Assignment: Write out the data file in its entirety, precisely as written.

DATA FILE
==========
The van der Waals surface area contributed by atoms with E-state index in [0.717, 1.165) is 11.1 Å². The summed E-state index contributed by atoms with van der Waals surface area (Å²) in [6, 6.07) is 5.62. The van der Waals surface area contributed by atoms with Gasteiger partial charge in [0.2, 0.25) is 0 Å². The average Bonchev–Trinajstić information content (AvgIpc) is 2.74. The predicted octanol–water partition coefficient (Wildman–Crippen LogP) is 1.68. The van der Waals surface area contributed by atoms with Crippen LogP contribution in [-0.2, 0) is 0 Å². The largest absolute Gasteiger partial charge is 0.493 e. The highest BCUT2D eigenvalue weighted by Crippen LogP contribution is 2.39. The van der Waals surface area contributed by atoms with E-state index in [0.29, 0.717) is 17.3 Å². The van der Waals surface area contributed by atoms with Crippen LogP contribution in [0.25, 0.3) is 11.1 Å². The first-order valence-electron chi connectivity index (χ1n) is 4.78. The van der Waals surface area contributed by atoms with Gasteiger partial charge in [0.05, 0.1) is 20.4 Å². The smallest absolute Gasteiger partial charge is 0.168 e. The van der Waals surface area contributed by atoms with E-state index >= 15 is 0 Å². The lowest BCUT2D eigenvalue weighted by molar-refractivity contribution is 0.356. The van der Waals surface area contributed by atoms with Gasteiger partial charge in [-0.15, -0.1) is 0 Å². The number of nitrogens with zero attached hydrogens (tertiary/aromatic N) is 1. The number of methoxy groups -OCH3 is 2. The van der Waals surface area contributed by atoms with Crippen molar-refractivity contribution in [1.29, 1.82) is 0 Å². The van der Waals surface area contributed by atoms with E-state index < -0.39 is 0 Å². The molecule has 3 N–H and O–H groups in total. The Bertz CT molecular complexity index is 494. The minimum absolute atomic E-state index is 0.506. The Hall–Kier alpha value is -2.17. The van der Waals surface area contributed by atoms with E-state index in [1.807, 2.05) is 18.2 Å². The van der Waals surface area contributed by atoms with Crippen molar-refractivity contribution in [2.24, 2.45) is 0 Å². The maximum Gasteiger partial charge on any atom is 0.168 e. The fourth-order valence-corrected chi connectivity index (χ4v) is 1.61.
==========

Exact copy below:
The van der Waals surface area contributed by atoms with E-state index in [0.717, 1.165) is 11.1 Å². The summed E-state index contributed by atoms with van der Waals surface area (Å²) in [6, 6.07) is 5.62. The van der Waals surface area contributed by atoms with Gasteiger partial charge in [0.2, 0.25) is 0 Å². The average Bonchev–Trinajstić information content (AvgIpc) is 2.74. The predicted octanol–water partition coefficient (Wildman–Crippen LogP) is 1.68. The van der Waals surface area contributed by atoms with Crippen LogP contribution in [-0.2, 0) is 0 Å². The largest absolute Gasteiger partial charge is 0.493 e. The highest BCUT2D eigenvalue weighted by Crippen LogP contribution is 2.39. The van der Waals surface area contributed by atoms with E-state index in [0.29, 0.717) is 17.3 Å². The van der Waals surface area contributed by atoms with Crippen LogP contribution in [0.25, 0.3) is 11.1 Å². The first-order valence-electron chi connectivity index (χ1n) is 4.78. The van der Waals surface area contributed by atoms with Gasteiger partial charge in [0.05, 0.1) is 20.4 Å². The smallest absolute Gasteiger partial charge is 0.168 e. The van der Waals surface area contributed by atoms with E-state index >= 15 is 0 Å². The lowest BCUT2D eigenvalue weighted by molar-refractivity contribution is 0.356. The van der Waals surface area contributed by atoms with Gasteiger partial charge in [-0.15, -0.1) is 0 Å². The number of nitrogens with zero attached hydrogens (tertiary/aromatic N) is 1. The number of methoxy groups -OCH3 is 2. The van der Waals surface area contributed by atoms with Crippen molar-refractivity contribution in [1.29, 1.82) is 0 Å². The van der Waals surface area contributed by atoms with E-state index < -0.39 is 0 Å². The molecule has 3 N–H and O–H groups in total. The Bertz CT molecular complexity index is 494. The minimum absolute atomic E-state index is 0.506. The Hall–Kier alpha value is -2.17. The van der Waals surface area contributed by atoms with E-state index in [1.807, 2.05) is 18.2 Å². The van der Waals surface area contributed by atoms with Crippen molar-refractivity contribution in [2.24, 2.45) is 0 Å². The maximum Gasteiger partial charge on any atom is 0.168 e. The fourth-order valence-corrected chi connectivity index (χ4v) is 1.61.